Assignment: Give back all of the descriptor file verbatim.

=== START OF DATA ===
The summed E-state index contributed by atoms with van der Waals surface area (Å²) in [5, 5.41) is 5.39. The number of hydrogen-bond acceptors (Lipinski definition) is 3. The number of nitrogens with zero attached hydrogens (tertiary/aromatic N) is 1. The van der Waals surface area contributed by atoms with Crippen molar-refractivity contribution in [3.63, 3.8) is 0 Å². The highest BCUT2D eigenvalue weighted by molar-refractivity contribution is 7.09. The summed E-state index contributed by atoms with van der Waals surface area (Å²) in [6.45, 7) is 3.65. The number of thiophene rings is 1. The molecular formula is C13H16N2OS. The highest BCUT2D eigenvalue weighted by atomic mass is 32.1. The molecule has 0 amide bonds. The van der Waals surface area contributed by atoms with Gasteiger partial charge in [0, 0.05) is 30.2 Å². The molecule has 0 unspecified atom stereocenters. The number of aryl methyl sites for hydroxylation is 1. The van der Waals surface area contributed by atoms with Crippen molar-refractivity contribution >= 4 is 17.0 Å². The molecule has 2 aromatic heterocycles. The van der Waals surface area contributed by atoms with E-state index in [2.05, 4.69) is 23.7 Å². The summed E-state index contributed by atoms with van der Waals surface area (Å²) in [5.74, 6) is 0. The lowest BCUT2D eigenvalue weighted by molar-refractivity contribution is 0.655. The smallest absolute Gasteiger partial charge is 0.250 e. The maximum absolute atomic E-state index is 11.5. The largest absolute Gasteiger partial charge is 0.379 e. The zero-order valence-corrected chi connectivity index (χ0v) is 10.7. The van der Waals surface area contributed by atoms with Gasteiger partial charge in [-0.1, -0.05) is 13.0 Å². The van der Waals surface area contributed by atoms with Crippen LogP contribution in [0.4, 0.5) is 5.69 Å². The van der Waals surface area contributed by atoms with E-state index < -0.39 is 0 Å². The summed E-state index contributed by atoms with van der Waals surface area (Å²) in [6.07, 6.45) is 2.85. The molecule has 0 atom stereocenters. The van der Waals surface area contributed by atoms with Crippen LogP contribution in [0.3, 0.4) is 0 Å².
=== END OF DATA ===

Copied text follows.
The summed E-state index contributed by atoms with van der Waals surface area (Å²) in [5, 5.41) is 5.39. The number of hydrogen-bond acceptors (Lipinski definition) is 3. The number of nitrogens with zero attached hydrogens (tertiary/aromatic N) is 1. The van der Waals surface area contributed by atoms with Crippen molar-refractivity contribution in [3.63, 3.8) is 0 Å². The highest BCUT2D eigenvalue weighted by molar-refractivity contribution is 7.09. The summed E-state index contributed by atoms with van der Waals surface area (Å²) in [6.45, 7) is 3.65. The number of thiophene rings is 1. The molecular formula is C13H16N2OS. The highest BCUT2D eigenvalue weighted by atomic mass is 32.1. The molecule has 0 amide bonds. The van der Waals surface area contributed by atoms with Gasteiger partial charge in [0, 0.05) is 30.2 Å². The molecule has 0 unspecified atom stereocenters. The number of aryl methyl sites for hydroxylation is 1. The van der Waals surface area contributed by atoms with Crippen molar-refractivity contribution >= 4 is 17.0 Å². The molecule has 2 aromatic heterocycles. The van der Waals surface area contributed by atoms with E-state index in [2.05, 4.69) is 23.7 Å². The summed E-state index contributed by atoms with van der Waals surface area (Å²) in [5.74, 6) is 0. The lowest BCUT2D eigenvalue weighted by molar-refractivity contribution is 0.655. The smallest absolute Gasteiger partial charge is 0.250 e. The maximum absolute atomic E-state index is 11.5. The largest absolute Gasteiger partial charge is 0.379 e. The zero-order valence-corrected chi connectivity index (χ0v) is 10.7. The van der Waals surface area contributed by atoms with Gasteiger partial charge in [-0.1, -0.05) is 13.0 Å². The van der Waals surface area contributed by atoms with Crippen LogP contribution in [0.4, 0.5) is 5.69 Å². The van der Waals surface area contributed by atoms with E-state index < -0.39 is 0 Å². The summed E-state index contributed by atoms with van der Waals surface area (Å²) in [6.07, 6.45) is 2.85. The molecule has 0 atom stereocenters. The van der Waals surface area contributed by atoms with Crippen LogP contribution in [0.3, 0.4) is 0 Å².